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Driver: Parallel Lines

Driver: Parallel Lines

Action video game by reflections

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Edits on 11 Feb, 2022
Melissa Orlova
Melissa Orlova edited on 11 Feb, 2022
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Driver: Parallel Lines

Action video game by reflections

Article

Driver: Parallel Lines is the fourth installment in the Driver video game series. It is a departure from previous titles in the series that focused on multiple cities, as the game takes place in New York City, within the periods of 1978 and 2006. It is also the only title not to involve the undercover cop, John Tanner, but instead focuses on a getaway driver named TK, who seeks revenge on a gang he worked with during his youth, after they framed him for the murder of a drug lord they held for ransom. Due to the underwhelming performance of Driver 3, particularly the often-derided on-foot sections, Parallel Lines returns to the formula used in earlier games in the series, focusing on driving, although shooting remains in the game, while the game is more open-ended than previous titles. It was released in March 2006 on PlayStation 2 and Xbox by Atari, and on Microsoft Windows and the Wii in June 2007 by Ubisoft.

Gameplay

Driver: Parallel Lines takes place in an entirely open world environment, in which mini-games are now accessed from the in-game world instead of from a menu, while the game also features some new elements that are common with Grand Theft Auto - visible blood when someone is shot, an "Auto-aim" feature (with manual aim also available), a money system, fully modifiable vehicles (with a test track to test out upgraded vehicles), and environment destruction (i.e., lamp posts can now be run over and fire hydrants can break, spewing water into the air). A new felony system is incorporated in Parallel Lines, which can differentiate between personal felony and felony "attached" to vehicles the player has used. If the player attracts police attention on foot or in a certain vehicle, the player can suspend their wanted level by losing the police and entering a "clean" car, though it can be reactivated if they spend too much time in the sight of a police officer, who will eventually recognize the player as "wanted". The same principle applies to out-of-car activities such as weapon use, in which players can holster their weapon in order to lose police attention until spotted committing illegal acts again. For the Wii version, the felony bar is replaced with a "stars" system, similar to that of Grand Theft Auto, which light up when the player attracts police attention. Like Grand Theft Auto, the game features fictional, yet distinct styles of vehicles based upon real automobiles that were in use within New York between the two periods.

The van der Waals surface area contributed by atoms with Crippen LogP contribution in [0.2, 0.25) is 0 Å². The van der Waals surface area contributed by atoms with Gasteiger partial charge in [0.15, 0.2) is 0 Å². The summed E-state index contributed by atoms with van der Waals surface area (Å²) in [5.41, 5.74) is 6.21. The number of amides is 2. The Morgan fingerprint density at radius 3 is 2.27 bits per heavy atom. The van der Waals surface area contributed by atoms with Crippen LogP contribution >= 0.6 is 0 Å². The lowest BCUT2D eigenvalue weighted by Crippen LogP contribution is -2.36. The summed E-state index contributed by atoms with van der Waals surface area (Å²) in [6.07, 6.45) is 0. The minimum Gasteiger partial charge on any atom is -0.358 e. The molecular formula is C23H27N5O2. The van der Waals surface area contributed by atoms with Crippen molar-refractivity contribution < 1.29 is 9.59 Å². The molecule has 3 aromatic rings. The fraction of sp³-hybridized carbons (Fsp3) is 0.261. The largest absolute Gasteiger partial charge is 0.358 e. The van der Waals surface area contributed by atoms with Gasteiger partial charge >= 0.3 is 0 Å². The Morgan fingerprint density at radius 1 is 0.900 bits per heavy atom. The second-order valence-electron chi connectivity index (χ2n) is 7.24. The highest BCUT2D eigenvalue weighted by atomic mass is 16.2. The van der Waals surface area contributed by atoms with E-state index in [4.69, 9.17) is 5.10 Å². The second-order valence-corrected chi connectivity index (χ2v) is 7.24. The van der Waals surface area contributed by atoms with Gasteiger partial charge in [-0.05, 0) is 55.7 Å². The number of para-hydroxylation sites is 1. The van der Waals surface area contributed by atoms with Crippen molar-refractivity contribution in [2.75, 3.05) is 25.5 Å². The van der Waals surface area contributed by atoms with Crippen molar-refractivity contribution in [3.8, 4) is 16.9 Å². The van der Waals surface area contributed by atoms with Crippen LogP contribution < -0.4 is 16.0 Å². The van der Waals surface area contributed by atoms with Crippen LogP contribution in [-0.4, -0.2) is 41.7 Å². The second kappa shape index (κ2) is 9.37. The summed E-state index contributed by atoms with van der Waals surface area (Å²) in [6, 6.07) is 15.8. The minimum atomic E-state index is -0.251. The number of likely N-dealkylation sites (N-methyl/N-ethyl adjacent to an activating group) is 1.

The game was originally intended to include online multiplayer, but this was scrapped when it became apparent to the developers that they could not deliver a strong multiplayer mode and wanted to focus entirely on the single-player portion of the game. The control layout differs slightly from Driv3r in that swimming and jumping abilities were removed from the game, along with a separate control to do "burnouts". While this was practical on the pressure-sensitive buttons of the PS2 controller, it meant that if the game was played using a PC keyboard to drive vehicles, most of them would constantly do a burnout when accelerating at low speeds and thus reduce control. The instant replay film director mode of previous Driver games was also removed, with the only available cinematic mode being the fixed-perspective slow-motion "Thrill Camera".

The game's appearance changes significantly between 1978 and 2006. Not only does TK's appearance change from his 1970s look to a more modern appearance in 2006, but also weapons, pedestrians and vehicles. Vehicles stored in the garage from 1978 can be used in the 2006 era and vice versa, while modifications are more expensive in the modern era than in 1978. New York's scenery changes quite significantly in places, with Times Square's lights and commercial posts changing to reflect the era they are in. While the 1978 World Trade Center appears, in 2006 it's a cleared and closed site. In addition, the New York of 1978 has a rather sepia tone to it, whereas in 2006 the sky has been blue-tinted. The game's HUD, which is updated from that of Driv3r featuring a speedometer, a nitrous oxide meter, and an odometer displaying how many miles the player has driven in-game also changes in appearance, from a chrome style to an LED look. While the players can change between eras manually, it can only be done after completing the 32 missions of the story mode and unlocking the "Era Change" option. While the game completely lacks any kind of weather, it does retain a day-to-night cycle that provides notable atmospheric changes.

Table

Name
Role
LinkedIn

Andy Gannon

Composer

Craig Lawson

Designer

Ed Scorggie

Composer

Gary Ushaw

Programmer

Marc Canham

Composer

Edits on 21 May, 2020
Golden AI"Wikidata import from WikidataImport1"
Golden AI edited on 21 May, 2020
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Q376217
Edits on 1 Jan, 2017
Golden AI"Initial topic creation"
Golden AI created this topic on 1 Jan, 2017
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 Driver: Parallel Lines

Action video game by reflections

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